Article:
When taking the PMP Exam, you will be tested in the five domains of Initiating (13%), Planning (24%), Executing (31%), Monitoring & Controlling (25%) as well as Closing (7%). At the end of the exam you will receive a score report that tells you how you did in each domain and whether you passed or failed the exam.
The PMP Exam Eligibility Requirements Aren’t Changing
The PMP Exam eligibility requirements remain the same. You still need to show the same amount of education and experience as before. You can find the details on page six of the PMP Credential Handbook. No change.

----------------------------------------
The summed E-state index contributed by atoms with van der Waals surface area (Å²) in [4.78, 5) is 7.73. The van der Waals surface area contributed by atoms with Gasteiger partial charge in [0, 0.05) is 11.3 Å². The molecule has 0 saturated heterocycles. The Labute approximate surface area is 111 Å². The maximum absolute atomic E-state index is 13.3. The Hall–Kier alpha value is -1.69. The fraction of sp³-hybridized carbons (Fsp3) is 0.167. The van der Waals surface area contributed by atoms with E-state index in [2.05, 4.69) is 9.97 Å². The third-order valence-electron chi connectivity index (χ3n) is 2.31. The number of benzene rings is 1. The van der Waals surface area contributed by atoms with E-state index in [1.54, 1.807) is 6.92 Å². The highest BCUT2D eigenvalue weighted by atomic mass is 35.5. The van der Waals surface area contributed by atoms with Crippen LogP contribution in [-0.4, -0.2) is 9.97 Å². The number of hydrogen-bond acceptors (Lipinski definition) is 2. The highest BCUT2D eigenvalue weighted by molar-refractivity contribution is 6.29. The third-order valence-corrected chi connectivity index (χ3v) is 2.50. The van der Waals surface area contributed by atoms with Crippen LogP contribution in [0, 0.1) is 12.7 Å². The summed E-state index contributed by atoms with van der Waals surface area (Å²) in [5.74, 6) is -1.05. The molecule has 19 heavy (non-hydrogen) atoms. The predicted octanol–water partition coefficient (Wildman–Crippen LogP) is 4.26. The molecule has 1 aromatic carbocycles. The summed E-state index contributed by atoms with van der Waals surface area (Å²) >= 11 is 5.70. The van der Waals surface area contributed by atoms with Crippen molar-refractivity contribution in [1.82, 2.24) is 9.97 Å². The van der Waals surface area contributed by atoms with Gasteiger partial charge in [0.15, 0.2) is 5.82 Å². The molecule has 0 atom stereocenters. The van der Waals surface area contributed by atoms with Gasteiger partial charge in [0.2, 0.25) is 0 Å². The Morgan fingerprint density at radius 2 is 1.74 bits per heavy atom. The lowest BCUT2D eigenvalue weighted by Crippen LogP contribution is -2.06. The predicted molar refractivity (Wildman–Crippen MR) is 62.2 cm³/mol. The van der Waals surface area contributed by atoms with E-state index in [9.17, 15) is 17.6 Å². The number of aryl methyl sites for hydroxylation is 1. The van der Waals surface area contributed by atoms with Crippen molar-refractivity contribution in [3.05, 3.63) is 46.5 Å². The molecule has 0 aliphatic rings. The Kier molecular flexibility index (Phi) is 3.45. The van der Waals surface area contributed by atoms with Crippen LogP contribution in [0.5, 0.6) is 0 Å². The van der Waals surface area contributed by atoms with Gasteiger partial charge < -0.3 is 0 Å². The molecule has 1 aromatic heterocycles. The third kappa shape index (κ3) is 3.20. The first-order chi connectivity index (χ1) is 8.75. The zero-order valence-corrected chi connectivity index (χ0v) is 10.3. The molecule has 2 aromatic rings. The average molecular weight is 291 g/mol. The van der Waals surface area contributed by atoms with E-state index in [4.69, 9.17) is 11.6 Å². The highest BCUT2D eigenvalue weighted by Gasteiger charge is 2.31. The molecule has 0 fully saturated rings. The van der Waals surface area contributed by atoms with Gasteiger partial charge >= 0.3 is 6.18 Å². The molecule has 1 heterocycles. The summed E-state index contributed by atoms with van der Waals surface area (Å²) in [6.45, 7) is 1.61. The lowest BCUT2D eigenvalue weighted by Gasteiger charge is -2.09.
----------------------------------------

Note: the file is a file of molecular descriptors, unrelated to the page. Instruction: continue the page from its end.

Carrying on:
The Exam Changes on 11 January 2016. No Ifs, Ands or Buts About It.
The change was originally scheduled to take place on 1 November 2015. This was not enough time for everyone involved to get ready, so PMI changed the date to 11 January 2016.
Your Study Materials Will Change
The new PMP Exam Content outline, includes some modifications to existing tasks, removal of a few tasks and the addition of eight new tasks. Some of the main drivers for the exam changes include:
My Recommendations For PMP Students
1.) Take Your PMP Exam before 11 January 2016
My final recommendation to you as a PMP student is this: Don’t worry about the coming change too much!